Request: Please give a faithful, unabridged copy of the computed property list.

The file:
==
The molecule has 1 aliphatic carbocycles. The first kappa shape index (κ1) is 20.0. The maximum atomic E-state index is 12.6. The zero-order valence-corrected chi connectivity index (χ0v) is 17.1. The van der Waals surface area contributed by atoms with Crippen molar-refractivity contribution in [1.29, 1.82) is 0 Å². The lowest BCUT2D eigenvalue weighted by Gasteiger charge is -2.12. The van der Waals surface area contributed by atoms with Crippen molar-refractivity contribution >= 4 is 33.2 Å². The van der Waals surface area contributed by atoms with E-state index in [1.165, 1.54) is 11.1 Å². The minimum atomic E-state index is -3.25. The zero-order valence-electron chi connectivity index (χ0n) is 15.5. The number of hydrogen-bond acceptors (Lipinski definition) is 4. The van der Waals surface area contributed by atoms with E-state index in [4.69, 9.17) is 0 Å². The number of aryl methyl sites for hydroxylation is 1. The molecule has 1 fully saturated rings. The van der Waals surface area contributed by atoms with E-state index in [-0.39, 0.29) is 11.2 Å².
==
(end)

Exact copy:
The molecule has 1 aliphatic carbocycles. The first kappa shape index (κ1) is 20.0. The maximum atomic E-state index is 12.6. The zero-order valence-corrected chi connectivity index (χ0v) is 17.1. The van der Waals surface area contributed by atoms with Crippen molar-refractivity contribution in [1.29, 1.82) is 0 Å². The lowest BCUT2D eigenvalue weighted by Gasteiger charge is -2.12. The van der Waals surface area contributed by atoms with Crippen molar-refractivity contribution >= 4 is 33.2 Å². The van der Waals surface area contributed by atoms with E-state index in [1.165, 1.54) is 11.1 Å². The minimum atomic E-state index is -3.25. The zero-order valence-electron chi connectivity index (χ0n) is 15.5. The number of hydrogen-bond acceptors (Lipinski definition) is 4. The van der Waals surface area contributed by atoms with E-state index in [4.69, 9.17) is 0 Å². The number of aryl methyl sites for hydroxylation is 1. The molecule has 1 fully saturated rings. The van der Waals surface area contributed by atoms with E-state index in [-0.39, 0.29) is 11.2 Å².